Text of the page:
These three dimensions are an extreme simplification of the possible sets of future scenarios, but are useful as an example and because it is relatively simple to hedge against extreme movements in any direction from the status quo through out of the money options on established futures exchanges. In fact, I think that a multi-dimensional hedge can effectively address this solution space with only 3 options: crude oil call option (betting on extreme rise in price), dollar put option (betting on extreme loss of value), and DJIA put option (betting on extreme loss of value). As a hedge, this set seems to address most of the risk scenarios where a “conventional” investment in a career and home won’t pay off. Can you describe a scenario where one of these three options doesn’t pay, but the economic status quo doesn’t continue? This simplification isn’t meant to address sudden collapse scenarios where the markets simply cease functioning (an identified weakness, which we can also hedge against). But I have a difficult time explaining in advance how the economy could collapse while none of the following—spike in crude oil, drop in the dollar, OR drop in the Dow—occurs. Under most scenarios, at least one, probably two of the options pays off (e.g. Dollar drops causing a spike in the price of dollar-denominated oil but a rise in the numerical value of the Dow).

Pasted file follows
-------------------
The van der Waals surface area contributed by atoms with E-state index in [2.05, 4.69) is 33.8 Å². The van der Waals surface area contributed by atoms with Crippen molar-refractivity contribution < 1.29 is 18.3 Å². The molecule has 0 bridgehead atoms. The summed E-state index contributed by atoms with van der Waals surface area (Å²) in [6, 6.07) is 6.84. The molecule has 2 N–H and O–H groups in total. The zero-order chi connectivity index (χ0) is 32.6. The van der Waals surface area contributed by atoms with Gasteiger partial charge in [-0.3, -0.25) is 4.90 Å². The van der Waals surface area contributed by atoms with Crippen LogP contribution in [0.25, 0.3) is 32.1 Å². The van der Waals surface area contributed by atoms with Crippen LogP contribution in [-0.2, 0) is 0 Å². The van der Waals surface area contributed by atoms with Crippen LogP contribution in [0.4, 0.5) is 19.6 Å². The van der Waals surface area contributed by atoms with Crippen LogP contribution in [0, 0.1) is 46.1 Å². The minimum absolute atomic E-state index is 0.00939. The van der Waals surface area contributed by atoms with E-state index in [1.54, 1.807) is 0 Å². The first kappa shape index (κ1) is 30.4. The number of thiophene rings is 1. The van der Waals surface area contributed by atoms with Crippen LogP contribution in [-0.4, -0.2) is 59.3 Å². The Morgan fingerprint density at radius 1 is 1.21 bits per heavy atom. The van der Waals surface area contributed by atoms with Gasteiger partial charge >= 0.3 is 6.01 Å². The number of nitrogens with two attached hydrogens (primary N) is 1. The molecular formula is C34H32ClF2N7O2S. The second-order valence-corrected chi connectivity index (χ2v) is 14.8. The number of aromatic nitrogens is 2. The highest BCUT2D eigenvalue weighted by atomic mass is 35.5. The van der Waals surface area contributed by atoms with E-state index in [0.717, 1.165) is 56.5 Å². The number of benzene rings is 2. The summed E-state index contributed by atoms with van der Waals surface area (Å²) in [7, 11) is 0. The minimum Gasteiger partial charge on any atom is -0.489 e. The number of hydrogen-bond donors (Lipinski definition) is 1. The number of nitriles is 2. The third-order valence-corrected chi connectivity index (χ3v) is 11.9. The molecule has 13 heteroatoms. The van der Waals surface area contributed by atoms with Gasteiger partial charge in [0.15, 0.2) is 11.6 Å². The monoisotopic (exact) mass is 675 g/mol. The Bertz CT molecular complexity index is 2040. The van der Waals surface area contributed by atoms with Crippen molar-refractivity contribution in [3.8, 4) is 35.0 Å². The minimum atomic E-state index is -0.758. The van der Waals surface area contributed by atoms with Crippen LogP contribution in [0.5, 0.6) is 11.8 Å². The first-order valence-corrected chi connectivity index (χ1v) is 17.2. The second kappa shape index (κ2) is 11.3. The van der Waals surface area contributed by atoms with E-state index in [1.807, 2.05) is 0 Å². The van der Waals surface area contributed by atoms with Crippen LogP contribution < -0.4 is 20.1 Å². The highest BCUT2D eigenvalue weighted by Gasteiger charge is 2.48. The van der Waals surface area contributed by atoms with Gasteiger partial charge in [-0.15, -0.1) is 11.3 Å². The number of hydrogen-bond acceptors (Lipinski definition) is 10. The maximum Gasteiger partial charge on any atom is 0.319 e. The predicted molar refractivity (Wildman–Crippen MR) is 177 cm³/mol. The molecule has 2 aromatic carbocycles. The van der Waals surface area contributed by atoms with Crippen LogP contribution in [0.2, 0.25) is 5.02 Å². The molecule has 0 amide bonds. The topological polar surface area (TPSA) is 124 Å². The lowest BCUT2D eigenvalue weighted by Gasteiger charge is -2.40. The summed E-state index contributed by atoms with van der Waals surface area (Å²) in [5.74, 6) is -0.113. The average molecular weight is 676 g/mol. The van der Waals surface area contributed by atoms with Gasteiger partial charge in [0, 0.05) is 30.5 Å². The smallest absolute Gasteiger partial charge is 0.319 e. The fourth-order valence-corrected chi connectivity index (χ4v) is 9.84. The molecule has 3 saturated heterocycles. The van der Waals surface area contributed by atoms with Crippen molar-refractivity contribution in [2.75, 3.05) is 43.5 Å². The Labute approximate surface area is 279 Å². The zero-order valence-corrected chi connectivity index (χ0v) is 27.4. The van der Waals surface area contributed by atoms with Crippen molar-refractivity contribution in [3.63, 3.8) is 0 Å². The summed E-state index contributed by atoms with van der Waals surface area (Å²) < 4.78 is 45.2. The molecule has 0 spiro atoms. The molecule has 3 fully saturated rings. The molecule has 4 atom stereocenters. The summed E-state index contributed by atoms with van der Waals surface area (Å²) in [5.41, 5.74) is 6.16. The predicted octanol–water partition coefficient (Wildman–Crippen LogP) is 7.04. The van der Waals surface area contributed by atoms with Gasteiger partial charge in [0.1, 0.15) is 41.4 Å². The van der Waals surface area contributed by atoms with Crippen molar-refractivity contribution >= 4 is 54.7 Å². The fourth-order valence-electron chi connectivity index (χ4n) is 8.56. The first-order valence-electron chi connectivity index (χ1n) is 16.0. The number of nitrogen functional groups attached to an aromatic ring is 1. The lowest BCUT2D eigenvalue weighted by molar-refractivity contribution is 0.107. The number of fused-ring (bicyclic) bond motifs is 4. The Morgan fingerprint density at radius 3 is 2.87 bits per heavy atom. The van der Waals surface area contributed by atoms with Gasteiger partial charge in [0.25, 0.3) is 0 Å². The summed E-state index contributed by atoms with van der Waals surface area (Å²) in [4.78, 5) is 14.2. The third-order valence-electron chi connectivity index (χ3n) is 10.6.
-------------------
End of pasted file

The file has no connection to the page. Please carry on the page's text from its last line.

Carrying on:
Sudden Peak: Oil prices will spike. IF they spike sufficient to cause enough demand destruction to actually fall, that will cause the Dow to collapse. It will likely be accompanies by either high inflation (dollar collapses) or deflation. While deflation is also possible, that would cause the numerical value of the Dow to collapse. Not perfect, but nothing is…

Now expand this multi-dimensional hedge beyond purely financial market considerations. Accept for a moment that the above hedge system is a perfect hedge against any movements in the financial markets (it is not). What could still cause it to fail? Two thoughts immediately come to mind: 1) collapse/conflict is so sudden that markets shut down completely, or 2) popularist laws are enacted that negate the hedge, say by penalizing people who “exploited” the dramatic market swings through options. Under scenario 1, the classic survivalist advice along the lines of “beans, bullets, and gold” may suddenly prove extremely valuable. Under scenario 2, hedges that operate outside the purview of established exchanges may suffice—again, perhaps gold or silver coins. Moving beyond the fixed game-rules of financial markets makes defining and addressing the future solution-space far more difficult, but no less necessary.

Of course, these are intended as hedges AGAINST the continuation of the status quo. You still need a viable plan if things continue as conventional wisdom suggests they will. So, here is a potential outline of a “complete” future plan. It also happens to be what I am presently doing. It is certainly imperfect, but its imperfections should be illustrative: